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Character Building

Due to the recent release of Skyrim’s Dragonborn DLC, I’ve been spending a lot of time in Bethesda’s massive world again. After playing for an unhealthy amount of time, I realized that I wasn’t paying too much attention to the developer’s story. However, I was still following a narrative, whether it was imposed on me or not.

I began my exploration of Solstheim, the area of Morrowind the content lets you explore, with my upper-level High Elf. Like many people, my first Skyrim character was a bit of an experiment, so his perks are spread thin across a variety of skills. But lately, I try to focus on using magic. No rule says I have to do this; the game lets me mix and match however I see fit. The more I thought about it, the more I realized that my other characters fit the same trend. My Argonian isn’t consigned to thief skills, but I still stick to them, even though they’re all maxed out. The same goes for my Imperial’s fighting skills. 

The armor I wear reflects this idea, too. Even if the protection, enchantments, or skill augmentations of a certain set of armor outweigh my current wardrobe, I won’t wear it if it doesn’t fit my character. Something feels off when I equip my Argonian with glistening Elven Armor. Seeing my High Elf mage sporting the animal fur of a hunter makes him look awkward and out of place. 

What really made me realize how much I had invested in my characters is how I approach each situation, combat or otherwise. I see my Argonian as a rugged, do-whatever-it takes thief who uses as little words as possible. Should the situation arise when I find myself in the middle of a brawl, I’ll use Illusion spells and sneak skills to escape and reassess the situation (and maybe run away). Even my conversations showed a pattern; I would say as few words as possible, usually resulting in some pretty hilarious responses – an Orc threatened me saying, “I have two daggers, only one of which you can see. Start talking.”

Although I was avoiding any semblance of a story in terms of main quests and side missions, the exploration, combat, and everyday conversations I engaged in took on a story in my own mind. Just like a tabletop RPG, I was imagining my own character and generating an intangible story around him. Never once did Bethesda say, “Be a thief. Wear this. Say this. Go here.” Everything I did was a result of the character I had imagined and formed to suit my own story.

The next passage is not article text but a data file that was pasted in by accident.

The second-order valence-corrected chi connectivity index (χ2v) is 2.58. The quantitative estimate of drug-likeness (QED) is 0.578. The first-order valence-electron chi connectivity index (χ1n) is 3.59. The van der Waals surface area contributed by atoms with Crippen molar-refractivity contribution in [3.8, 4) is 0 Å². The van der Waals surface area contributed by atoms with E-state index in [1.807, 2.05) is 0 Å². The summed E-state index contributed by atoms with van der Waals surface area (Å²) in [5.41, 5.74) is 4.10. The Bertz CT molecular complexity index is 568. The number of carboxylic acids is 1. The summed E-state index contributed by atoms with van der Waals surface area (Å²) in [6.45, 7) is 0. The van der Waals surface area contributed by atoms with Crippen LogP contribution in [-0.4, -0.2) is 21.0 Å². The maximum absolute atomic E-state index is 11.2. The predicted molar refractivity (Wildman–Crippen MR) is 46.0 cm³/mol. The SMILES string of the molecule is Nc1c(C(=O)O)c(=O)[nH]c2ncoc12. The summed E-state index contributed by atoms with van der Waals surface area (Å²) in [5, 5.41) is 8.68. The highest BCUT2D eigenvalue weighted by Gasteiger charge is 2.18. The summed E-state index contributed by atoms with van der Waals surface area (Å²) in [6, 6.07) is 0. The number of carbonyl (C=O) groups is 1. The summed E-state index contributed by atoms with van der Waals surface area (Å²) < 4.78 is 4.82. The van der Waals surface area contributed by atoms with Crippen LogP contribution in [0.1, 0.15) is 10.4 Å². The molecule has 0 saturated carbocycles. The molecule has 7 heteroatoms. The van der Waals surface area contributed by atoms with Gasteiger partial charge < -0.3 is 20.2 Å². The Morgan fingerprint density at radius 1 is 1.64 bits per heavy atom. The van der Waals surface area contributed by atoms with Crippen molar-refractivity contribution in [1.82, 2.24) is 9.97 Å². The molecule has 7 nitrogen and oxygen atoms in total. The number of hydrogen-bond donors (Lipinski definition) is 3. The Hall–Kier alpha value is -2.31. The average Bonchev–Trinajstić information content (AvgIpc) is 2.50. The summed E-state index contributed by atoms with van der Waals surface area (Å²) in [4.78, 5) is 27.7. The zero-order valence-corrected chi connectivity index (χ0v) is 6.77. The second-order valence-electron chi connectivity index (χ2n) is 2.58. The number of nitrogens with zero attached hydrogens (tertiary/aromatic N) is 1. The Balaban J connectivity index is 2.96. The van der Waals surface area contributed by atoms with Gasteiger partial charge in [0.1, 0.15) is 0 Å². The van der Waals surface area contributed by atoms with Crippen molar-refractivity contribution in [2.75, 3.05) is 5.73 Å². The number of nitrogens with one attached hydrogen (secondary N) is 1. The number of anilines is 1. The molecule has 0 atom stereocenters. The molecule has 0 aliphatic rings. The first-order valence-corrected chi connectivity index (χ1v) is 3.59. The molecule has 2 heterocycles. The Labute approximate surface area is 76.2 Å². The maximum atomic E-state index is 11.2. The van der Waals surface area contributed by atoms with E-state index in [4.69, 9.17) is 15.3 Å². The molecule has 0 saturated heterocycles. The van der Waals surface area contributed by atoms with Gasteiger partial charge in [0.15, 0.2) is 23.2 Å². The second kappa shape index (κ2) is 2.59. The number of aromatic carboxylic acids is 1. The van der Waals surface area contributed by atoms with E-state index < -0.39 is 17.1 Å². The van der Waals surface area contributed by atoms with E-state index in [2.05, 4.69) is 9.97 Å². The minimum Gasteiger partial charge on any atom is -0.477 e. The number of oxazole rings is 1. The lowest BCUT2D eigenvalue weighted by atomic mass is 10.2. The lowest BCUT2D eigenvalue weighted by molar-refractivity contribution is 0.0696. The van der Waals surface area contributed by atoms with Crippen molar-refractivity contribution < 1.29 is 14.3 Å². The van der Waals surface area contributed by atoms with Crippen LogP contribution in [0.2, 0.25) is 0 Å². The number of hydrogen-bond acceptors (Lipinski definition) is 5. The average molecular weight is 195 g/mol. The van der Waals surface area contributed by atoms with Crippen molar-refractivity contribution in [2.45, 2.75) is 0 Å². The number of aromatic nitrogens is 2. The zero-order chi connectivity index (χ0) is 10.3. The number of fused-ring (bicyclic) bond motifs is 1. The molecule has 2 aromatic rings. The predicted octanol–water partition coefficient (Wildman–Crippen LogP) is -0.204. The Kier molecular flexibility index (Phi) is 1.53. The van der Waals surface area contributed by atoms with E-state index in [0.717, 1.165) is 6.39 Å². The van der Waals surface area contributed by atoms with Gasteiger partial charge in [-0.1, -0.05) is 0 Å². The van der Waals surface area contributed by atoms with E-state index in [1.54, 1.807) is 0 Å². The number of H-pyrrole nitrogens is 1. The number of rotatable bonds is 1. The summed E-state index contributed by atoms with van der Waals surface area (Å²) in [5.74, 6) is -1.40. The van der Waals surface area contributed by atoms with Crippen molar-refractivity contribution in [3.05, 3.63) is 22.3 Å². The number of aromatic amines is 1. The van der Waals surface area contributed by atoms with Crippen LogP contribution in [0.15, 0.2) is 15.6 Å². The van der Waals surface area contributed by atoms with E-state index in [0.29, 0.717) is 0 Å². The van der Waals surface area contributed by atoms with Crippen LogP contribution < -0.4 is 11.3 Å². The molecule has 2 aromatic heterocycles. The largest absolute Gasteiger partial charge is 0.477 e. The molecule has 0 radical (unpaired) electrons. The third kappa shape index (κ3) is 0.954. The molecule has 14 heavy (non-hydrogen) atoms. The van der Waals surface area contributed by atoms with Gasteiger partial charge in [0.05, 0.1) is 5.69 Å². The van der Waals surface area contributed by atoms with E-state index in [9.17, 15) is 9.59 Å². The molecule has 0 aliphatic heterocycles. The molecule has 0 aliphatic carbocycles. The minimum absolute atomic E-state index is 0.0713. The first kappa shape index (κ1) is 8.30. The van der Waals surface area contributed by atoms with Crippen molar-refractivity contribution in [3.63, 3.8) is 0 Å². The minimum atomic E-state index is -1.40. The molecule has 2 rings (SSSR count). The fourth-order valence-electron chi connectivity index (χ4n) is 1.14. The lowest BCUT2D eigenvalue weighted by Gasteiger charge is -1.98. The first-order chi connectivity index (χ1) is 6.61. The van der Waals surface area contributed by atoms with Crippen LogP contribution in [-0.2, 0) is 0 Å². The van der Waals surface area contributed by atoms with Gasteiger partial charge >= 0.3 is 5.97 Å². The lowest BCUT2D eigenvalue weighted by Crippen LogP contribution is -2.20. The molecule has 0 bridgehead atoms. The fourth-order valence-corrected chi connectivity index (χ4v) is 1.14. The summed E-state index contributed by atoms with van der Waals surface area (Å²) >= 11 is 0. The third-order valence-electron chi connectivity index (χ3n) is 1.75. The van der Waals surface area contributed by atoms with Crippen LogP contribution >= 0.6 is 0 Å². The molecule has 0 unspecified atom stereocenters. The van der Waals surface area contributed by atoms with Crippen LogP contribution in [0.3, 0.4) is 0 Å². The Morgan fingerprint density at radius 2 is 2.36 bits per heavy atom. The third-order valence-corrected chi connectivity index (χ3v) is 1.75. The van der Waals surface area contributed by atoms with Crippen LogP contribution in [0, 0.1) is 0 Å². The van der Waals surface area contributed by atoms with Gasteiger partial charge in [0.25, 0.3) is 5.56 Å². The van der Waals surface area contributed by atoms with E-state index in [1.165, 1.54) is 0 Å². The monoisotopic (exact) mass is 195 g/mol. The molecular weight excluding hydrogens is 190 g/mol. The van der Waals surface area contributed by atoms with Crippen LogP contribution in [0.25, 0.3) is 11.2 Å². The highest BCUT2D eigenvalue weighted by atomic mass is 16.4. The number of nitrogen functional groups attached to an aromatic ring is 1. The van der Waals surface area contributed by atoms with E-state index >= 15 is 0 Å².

This kind of narrative isn’t specific to Skyrim by any means. Any number of games can create this sensation. It is, however, specific to video games. Movies, by definition, need to guide the viewer from point A to point B under the umbrella of a specific story. Because a game lacks that strong narrative doesn’t mean the player won’t feel any intent of their own though. I created my own fiction in Skyrim because that’s exactly what great games allow: player involvement. 

Some of my favorite video game characters are set within amazing stories. John Marston, Jack from Bioshock, and Frog from Chrono Trigger all come to mind. Still though, I relate to Elrohir the High Elf mage, Kal-El the Argonian thief, and Imrahil the Imperial brawler more than any other characters, because I was the one who created them. Bethesda handed me the reins and let me shape the character and the story that I wanted.

Skyrim stands as a shining example of what video games can do. I love a well-written character or amazing script almost as much as fun gameplay. But my favorite games are the ones wherein I can create my own character. That involvement is not, and never will be, possible in any other medium. This video game-specific method of characterization creates an attachment that lasts longer than just a few hours, and it’s exciting to think about what’s coming next.    

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